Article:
Go into almost any grocery store these days and you’ll likely find some section, however modest, of organic packaged food products, as well as a section of organic produce. You probably seek out these products in your efforts to be a better citizen or healthier individual. Yet, however socially, environmentally, and health conscious you may be, you might not think about the hazardous aspects of that $7.99 flower bouquet that you impulsively toss into your cart on your way to the checkout.

Most consumers are far more likely to consider the ramifications of what they ingest than what they touch, and why not? What we put into our mouths is a much more intimate and multi-leveled experience than what we feel with our hands, but how easy it is to forget that our skin, noses, and eyes are vulnerable to toxins as well, especially if we do not feel, smell or see anything suggesting danger.

But the fact is, unless you’re buying organic, you have no idea what you’re exposing yourself to when you buy cut flowers.

Perfect Flowers, Powerful Poisons

When cut flowers are flown into the United States from South America and other countries, they are sent through the United States Department of Agriculture’s (USDA) Animal and Plant Health Inspection Service (APHIS). Throughout the United States, APHIS officers inspect an estimated 500 million plants that are mailed, carried and shipped into this country by brokers, travelers, and certified nursery owners. “The plants and flowers are inspected for various things, most importantly, for the hitchhiking pests and diseases that could cause great harm to the nation’s agriculture,” explains Sue Challis of APHIS’ Legislative and Public Affairs Office. If a pest, disease, or noxious weed is found and not currently known to exist in the United States or existing in limited distribution, the plants are fumigated, re-exported or destroyed at the importer’s expense.

And while pest and disease control is crucial to keep the nation’s crops from being ravaged, we really don’t know what these importing companies are using on their flowers to ensure that they pass inspections. With United States import standards so tough regarding pests and diseases, international producers know they have to be particularly meticulous about measures to control them.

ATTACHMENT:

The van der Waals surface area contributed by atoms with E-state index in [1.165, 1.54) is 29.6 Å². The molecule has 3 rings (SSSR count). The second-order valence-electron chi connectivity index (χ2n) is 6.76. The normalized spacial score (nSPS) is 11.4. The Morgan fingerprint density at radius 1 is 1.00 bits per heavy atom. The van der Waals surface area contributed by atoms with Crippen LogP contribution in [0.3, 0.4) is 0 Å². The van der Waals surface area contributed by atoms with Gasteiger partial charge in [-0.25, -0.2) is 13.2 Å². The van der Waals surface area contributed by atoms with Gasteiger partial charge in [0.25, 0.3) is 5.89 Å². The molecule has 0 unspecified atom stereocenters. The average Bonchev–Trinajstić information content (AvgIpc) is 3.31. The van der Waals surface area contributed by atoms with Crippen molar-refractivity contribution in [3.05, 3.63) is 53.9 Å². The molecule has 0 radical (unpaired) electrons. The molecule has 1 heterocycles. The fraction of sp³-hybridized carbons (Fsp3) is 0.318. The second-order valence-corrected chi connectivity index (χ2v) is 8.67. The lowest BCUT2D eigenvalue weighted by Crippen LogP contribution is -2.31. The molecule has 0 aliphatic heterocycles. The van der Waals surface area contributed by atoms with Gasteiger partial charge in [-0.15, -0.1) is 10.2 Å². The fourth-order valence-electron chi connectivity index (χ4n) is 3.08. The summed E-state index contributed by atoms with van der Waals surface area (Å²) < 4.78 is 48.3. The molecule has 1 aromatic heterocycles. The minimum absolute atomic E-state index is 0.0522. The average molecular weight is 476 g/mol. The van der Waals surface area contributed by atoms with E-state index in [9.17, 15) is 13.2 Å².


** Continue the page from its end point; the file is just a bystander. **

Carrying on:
Lynn Byczynski, author of the book The Flower Farmer, writes, “Many of the flowers sold by florists and supermarket floral departments have been imported from countries where the pesticide regulations are not as stringent as they are in the United States and Canada. As a result, many imported cut flowers have been sprayed with toxic chemicals to keep them cosmetically perfect — and those chemical residues are still on the flowers when they reach this country.”

With this in mind, APHIS’ flower import inspections seem to be missing a glaringly apparent detail: inspectors do not check for pesticide residues.

The “Costs” of Cut Flowers

There have been numerous reports of florists complaining of irritation and dermatitis from the frequent handling of cut flowers. In her book, Byczynski writes, “Florists, in particular, regularly have their hands immersed in a chemical soup of water, floral preservatives and pesticide residues.”

Paul Sansone, who’s an organic flower grower in Oregon, says he frequently receives complaints from florists about the effects on their skin — including rashes and allergic reactions — from handling conventionally grown flowers. According to Britt Baily, a senior associate for the Center for Ethics and Toxics in Gualala, CA, “Workers who transplant, prune, cut, or pack flowers without protective clothing may absorb chemicals through their skin. Many of the pesticides used can cause cancer, birth defects, and other reproductive illnesses, as well as neurological disease in humans.”

An article in the May 2002 issue of Environmental Health Perspectives reports that Claudette Mo, a professor at the Regional Wildlife Management Program of the National University of Costa Rica, studied the subject of pesticide exposures during her time there from 1994 to 2000. According to Mo, “Over 50 percent of respondents who worked in fern/flower farms reported at least one of the symptoms of pesticide exposure — headache, dizziness, nausea, diarrhea, skin eruptions, fainting and so on.” Mo also traced the widespread diffusion of the substance, noting “direct discharge of pesticide residues into waterways, washing of pesticide equipment in waterways, runoff reaching important aquifer recharge areas, and some anecdotes of bird die-offs after application of granular pesticides.”

Exposure to Consumers

As to whether harmful pesticide residues on cut flowers could be passed on to consumers, Dr. Terril Nell, chair of environmental horticulture and professor of floriculture at the University of Florida, Gainesville, FL, delivers a response predictable of industry advocates. “Pesticides used on cut flowers in the United States go through extensive federal review, including toxicology tests. The federal government doesn’t allow anything to be used that would be harmful [to consumers].” Nell claims that there is no evidence to support or document that there are any problems at all with residues affecting consumer health. “Many of these same pesticides are used on food crops,” he says, “so when you look at it that way, there really isn’t an issue.”